Evidence shows that simply knowing how to live a heart-healthy lifestyle isn’t enough: The general population of the U.S. is widely aware of American Heart Association guidelines but hasn’t been able to implement them. On the other hand, the structure, support and encouragement that senior communities provide can help seniors to adhere to guidelines for heart-healthy living that they might not have been able to adhere to independently.
Proper diet, we know, is vital to a healthy heart. And because senior communities provide just about all the food that residents eat, they must be mindful to make food both delicious and healthy. As Chris Tolstoy, Food and Beverages Manager for the senior living provider LeisureCare, noted, “When you choose your community, you are basically choosing the restaurant that you will go to two to three times a day, every day.”
Tolstoy explained that heart-health is taken very seriously at LeisureCare and is a key consideration in their nutrition program, “We offer a minimum of five heart-healthy items, which are designated on the menu with a little heart.”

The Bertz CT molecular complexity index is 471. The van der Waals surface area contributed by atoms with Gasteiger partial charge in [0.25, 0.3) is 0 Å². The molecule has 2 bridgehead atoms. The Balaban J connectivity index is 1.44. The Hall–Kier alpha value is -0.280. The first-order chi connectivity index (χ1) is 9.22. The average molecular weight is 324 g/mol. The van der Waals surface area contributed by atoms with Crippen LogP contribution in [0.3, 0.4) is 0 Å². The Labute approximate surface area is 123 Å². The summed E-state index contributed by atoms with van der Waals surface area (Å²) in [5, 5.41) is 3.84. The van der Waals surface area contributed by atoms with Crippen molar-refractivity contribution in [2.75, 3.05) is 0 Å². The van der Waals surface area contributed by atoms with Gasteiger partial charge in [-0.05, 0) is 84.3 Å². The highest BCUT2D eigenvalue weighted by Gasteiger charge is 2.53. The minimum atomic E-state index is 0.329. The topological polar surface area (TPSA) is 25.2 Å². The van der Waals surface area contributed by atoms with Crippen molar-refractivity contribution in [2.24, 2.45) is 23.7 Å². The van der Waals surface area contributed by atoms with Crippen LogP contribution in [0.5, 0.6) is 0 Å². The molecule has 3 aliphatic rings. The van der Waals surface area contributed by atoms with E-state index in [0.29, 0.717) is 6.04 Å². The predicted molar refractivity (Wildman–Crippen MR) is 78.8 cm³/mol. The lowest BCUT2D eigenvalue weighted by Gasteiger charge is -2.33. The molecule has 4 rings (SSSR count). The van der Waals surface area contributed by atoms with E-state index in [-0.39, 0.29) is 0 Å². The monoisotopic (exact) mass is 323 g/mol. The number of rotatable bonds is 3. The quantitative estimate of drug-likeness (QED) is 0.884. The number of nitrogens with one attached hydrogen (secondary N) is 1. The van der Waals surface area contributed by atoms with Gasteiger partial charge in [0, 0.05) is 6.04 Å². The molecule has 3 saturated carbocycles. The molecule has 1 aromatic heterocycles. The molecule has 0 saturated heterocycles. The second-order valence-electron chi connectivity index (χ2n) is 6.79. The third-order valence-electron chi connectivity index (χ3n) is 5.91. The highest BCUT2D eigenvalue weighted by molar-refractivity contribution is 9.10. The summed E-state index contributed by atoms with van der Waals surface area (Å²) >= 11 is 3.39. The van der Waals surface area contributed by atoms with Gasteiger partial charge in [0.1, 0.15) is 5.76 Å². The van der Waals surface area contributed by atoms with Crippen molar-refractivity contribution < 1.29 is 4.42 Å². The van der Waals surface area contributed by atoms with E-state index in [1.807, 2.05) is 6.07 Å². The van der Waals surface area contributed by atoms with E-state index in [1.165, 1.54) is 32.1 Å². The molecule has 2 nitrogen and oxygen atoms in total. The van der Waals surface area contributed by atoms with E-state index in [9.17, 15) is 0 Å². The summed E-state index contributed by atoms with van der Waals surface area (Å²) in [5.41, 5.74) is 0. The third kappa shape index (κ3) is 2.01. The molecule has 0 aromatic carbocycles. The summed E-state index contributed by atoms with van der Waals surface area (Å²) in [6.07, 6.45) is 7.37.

We also interviewed Geoff Davies, Vice President of Dining Services for the assisted living company Merrill Gardens. He outlined the measures that they take to insure seniors are offered a menu that’s both healthy and appetizing, “We make our own menus with input from the community chefs” and then send them to a “team of registered dieticians who review and validate nutrition.” Merrill Gardens has also put in place company-wide nutrition protocols, such as a no added salt policy, that promote cardiovascular health.
Community Fitness and Relaxation
A healthy diet is just part of the puzzle. Chris Tolstoy of LeisureCare explained that their communities coordinate meal planning with exercise, which is another important component of a heart healthy lifestyle. “With input from the on-staff personal trainers, we can help a resident pair a fitness program together with their meal program.”
The amount of exercise one gets is directly correlated to their probably of developing heart disease. The American Heart Association says, “There is a direct relation between physical inactivity and cardiovascular mortality, and physical inactivity is an independent risk factor for the development of coronary artery disease.”